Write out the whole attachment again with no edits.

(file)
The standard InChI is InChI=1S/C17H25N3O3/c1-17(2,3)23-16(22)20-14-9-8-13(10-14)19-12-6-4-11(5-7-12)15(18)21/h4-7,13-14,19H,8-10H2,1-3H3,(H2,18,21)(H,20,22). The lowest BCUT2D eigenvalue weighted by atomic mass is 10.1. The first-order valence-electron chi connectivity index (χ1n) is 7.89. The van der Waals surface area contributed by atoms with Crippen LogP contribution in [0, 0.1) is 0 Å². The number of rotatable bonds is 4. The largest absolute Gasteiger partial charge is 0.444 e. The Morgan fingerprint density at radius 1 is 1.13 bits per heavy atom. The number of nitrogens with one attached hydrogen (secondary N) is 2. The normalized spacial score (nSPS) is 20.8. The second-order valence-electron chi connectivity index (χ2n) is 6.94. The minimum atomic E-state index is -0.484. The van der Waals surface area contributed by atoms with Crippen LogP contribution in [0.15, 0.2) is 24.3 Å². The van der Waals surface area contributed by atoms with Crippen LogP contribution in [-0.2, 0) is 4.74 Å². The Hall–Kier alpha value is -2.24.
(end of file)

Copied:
The standard InChI is InChI=1S/C17H25N3O3/c1-17(2,3)23-16(22)20-14-9-8-13(10-14)19-12-6-4-11(5-7-12)15(18)21/h4-7,13-14,19H,8-10H2,1-3H3,(H2,18,21)(H,20,22). The lowest BCUT2D eigenvalue weighted by atomic mass is 10.1. The first-order valence-electron chi connectivity index (χ1n) is 7.89. The van der Waals surface area contributed by atoms with Crippen LogP contribution in [0, 0.1) is 0 Å². The number of rotatable bonds is 4. The largest absolute Gasteiger partial charge is 0.444 e. The Morgan fingerprint density at radius 1 is 1.13 bits per heavy atom. The number of nitrogens with one attached hydrogen (secondary N) is 2. The normalized spacial score (nSPS) is 20.8. The second-order valence-electron chi connectivity index (χ2n) is 6.94. The minimum atomic E-state index is -0.484. The van der Waals surface area contributed by atoms with Crippen LogP contribution in [0.15, 0.2) is 24.3 Å². The van der Waals surface area contributed by atoms with Crippen LogP contribution in [-0.2, 0) is 4.74 Å². The Hall–Kier alpha value is -2.24.